In my line of work, writing freelance magazine articles, I speak to a whole lot of different people. And some of them are vulnerable.
Sure, there are the polished experts – Canada’s go-to spokespersons on this, or the country’s foremost researchers in that. There are even the B-list celebrities (A-listers are out of my reach) whose very living depends entirely on media attention.
But lots of times, I interview ordinary people who have survived difficult, even devastating, life experiences. I’ve talked with women who’ve tragically lost their unborn babies. I’ve spoken to parents whose children have mysterious, unbidden, possibly life-threatening medical conditions. I’ve had conversations with men and women who have been depressed, even suicidal. I’ve questioned people who have endured other hardships large and small that have impacted on their day-to-day lives in profound and lasting ways.
At the end of the day, when a writer is switching off her computer monitor and powering down, she might ask herself: What’s in it for them? Why do these people open themselves up, at times ripping apart metaphorical stitches, to expose their pain to the world?
I know the reason. It’s because they’re convinced they can make a difference. They can show other people they’re not alone. They can give advice, so important and precious, advice that can only come from someone who has walked the same path. They can do their part to lessen the pain for the next person.
I know for certain this is why they do it. Why else would someone who is not a pathological egomaniac reveal such personal details to hundreds of thousands of readers?
And yet I was reminded of it again last week, when I interviewed a woman who had survived a potentially lethal disease. While we talked, she cried a little. But she was candid and honest and answered every one of my questions.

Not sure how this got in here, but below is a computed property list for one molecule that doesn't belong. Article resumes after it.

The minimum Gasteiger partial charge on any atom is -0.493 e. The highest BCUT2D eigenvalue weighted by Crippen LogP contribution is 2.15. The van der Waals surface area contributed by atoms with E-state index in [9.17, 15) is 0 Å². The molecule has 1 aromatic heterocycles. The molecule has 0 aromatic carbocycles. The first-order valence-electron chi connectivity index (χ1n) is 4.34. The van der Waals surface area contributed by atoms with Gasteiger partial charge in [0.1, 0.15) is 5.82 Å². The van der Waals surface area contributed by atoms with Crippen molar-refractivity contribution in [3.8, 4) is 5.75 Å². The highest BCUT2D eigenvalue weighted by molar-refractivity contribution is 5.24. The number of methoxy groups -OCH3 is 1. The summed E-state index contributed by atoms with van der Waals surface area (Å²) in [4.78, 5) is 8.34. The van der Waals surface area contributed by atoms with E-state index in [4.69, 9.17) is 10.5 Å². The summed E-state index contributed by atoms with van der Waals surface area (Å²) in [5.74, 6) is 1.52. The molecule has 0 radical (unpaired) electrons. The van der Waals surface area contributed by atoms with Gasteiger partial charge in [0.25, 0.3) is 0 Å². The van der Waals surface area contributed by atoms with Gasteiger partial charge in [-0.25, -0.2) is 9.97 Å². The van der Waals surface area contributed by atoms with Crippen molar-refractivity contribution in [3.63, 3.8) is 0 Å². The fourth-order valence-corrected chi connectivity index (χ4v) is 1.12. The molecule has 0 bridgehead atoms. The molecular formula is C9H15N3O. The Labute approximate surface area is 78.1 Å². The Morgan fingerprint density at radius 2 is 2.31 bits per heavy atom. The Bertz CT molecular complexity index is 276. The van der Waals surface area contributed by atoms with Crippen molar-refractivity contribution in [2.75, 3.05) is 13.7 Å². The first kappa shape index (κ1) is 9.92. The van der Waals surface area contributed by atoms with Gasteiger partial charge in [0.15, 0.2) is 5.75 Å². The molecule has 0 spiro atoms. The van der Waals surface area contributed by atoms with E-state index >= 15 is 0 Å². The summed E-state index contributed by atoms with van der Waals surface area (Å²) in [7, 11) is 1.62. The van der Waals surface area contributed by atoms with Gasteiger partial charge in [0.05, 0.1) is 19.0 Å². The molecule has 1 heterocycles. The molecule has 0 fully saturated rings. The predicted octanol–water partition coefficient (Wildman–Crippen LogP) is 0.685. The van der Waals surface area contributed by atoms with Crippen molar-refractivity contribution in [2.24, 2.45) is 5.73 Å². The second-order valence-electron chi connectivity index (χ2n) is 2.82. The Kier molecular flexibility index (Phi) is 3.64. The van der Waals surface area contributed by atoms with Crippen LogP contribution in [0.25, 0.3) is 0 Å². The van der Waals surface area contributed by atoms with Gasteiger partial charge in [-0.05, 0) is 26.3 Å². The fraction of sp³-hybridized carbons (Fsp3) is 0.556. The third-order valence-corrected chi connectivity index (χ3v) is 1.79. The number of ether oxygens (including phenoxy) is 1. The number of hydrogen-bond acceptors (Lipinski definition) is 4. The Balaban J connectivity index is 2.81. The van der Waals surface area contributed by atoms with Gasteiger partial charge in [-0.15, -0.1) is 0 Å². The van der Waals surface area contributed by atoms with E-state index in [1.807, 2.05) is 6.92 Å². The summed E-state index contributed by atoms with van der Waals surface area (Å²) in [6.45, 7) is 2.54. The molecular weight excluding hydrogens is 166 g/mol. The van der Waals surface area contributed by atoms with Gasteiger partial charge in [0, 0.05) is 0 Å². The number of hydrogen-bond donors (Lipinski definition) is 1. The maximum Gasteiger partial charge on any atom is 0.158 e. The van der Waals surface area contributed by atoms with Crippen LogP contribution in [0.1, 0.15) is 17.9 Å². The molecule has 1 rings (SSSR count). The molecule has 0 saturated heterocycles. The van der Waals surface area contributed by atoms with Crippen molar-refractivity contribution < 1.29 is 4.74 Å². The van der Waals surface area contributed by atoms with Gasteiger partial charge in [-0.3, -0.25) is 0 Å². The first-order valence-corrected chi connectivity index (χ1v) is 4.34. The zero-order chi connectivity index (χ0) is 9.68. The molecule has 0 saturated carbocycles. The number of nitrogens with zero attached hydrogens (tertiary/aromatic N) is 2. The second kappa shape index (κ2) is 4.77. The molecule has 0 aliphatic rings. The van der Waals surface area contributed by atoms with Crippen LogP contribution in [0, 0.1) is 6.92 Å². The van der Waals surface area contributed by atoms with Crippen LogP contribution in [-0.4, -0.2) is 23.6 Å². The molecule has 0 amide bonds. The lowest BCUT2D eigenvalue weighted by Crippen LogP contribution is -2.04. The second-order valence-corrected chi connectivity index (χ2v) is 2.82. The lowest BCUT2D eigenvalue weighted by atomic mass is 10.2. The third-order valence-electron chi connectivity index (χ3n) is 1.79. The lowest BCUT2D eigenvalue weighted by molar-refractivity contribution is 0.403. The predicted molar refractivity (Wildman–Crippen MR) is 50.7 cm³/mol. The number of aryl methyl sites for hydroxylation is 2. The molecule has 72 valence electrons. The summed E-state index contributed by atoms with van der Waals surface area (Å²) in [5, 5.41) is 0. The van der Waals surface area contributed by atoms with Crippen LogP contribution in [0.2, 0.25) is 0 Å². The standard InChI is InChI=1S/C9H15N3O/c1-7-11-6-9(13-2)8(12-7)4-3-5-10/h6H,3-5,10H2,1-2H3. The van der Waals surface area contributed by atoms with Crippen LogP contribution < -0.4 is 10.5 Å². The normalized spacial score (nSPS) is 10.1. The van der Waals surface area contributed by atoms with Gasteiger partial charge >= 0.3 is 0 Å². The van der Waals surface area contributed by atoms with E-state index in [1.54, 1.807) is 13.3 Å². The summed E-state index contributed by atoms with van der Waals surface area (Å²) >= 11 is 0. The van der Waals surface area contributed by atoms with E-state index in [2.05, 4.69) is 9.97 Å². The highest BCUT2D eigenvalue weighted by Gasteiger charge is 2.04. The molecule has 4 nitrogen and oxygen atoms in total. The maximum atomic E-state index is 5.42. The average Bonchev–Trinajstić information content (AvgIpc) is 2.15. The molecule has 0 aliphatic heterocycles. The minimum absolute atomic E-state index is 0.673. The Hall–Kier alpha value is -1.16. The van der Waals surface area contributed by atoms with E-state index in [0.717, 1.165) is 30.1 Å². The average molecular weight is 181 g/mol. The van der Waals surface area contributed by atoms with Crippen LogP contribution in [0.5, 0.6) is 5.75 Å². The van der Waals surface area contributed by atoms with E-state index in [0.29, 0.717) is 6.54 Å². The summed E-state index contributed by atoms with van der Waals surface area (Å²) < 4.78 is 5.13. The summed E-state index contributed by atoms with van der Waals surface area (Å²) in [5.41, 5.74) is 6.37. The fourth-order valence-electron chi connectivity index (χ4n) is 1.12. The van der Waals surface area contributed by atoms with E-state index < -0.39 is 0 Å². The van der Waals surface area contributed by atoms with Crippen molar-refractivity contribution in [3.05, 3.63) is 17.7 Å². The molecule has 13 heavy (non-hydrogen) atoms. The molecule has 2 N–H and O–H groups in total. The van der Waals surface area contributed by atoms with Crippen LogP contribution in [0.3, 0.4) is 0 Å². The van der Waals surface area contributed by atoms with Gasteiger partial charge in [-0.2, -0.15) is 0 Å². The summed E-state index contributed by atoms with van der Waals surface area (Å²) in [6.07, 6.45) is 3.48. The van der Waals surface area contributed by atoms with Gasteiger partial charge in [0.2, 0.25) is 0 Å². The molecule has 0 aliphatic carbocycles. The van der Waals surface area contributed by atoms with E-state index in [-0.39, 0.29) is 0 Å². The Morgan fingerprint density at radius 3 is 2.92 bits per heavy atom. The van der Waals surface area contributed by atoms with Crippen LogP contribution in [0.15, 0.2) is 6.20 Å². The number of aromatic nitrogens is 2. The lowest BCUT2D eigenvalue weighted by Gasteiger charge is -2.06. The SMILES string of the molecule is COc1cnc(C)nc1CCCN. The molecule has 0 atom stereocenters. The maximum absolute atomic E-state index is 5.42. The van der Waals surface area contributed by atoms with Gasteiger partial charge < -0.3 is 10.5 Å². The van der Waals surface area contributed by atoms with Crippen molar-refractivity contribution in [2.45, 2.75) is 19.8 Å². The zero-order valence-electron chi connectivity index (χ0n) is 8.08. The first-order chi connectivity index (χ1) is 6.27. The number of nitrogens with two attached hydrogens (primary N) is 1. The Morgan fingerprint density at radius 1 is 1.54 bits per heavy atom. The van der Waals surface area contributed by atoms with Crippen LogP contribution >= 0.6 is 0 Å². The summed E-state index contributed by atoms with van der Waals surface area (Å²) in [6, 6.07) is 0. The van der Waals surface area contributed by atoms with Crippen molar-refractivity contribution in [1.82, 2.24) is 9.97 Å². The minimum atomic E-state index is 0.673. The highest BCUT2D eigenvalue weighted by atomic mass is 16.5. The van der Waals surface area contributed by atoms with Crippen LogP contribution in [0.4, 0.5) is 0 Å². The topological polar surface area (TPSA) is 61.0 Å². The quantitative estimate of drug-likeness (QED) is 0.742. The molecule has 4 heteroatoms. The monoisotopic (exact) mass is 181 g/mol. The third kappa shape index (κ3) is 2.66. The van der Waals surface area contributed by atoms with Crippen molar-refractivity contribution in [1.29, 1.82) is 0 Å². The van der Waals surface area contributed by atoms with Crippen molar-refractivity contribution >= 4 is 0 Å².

Afterwards, she admitted she had considered whether or not to go ahead with the interview. She’s generally a private individual, she told me. This isn’t like her, to tell her story to a national magazine. But she knew it was the right thing to do.
“If it helps even one person,” she said, “it’s worth sharing what I went through.”
You know what? Her decision may save a life. Or multiple lives. I am constantly humbled by the generosity of the women and men I speak to. It’s no wonder I love my job. I get to see the compassion of the human spirit – truly, up close and very personal.
My experience has been that going public was a genuine way of trying to prevent what caused Andrew’s death from happening to anyone else. That no one should ever feel the depth of the grief and despair of losing a child because of someone else’s error. In that journey I have discovered that it has become a source of healing, a sense of control in an uncontrollable situation. It has made me feel productive, trying to enable change. I understand what this woman is feeling and I hope that her story will not only save a life, but save hers a little more.
Like most acts of altruism, these can circle back and benefit the person who commits them. But I think it still takes a huge amount of strength and resolve – and almost a leap of faith – to go public in the first place. Thank you for your words.
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I am writing my autobiography and a day doesn’t go by when I don’t stop and wonder why I am throwing my life out there for all to see. And then, after giving it some thought, I know that if I had had something to read like the book I’m writing when I first began with my disease my life would’ve been different. If what I have lived through can help anyone with this disease than it will be worth every word.
Linda, I think this is a fabulous motivation, and great that you’ve taken time to reflect on it so you can feel confident about what you’re doing. I’m sure you are right!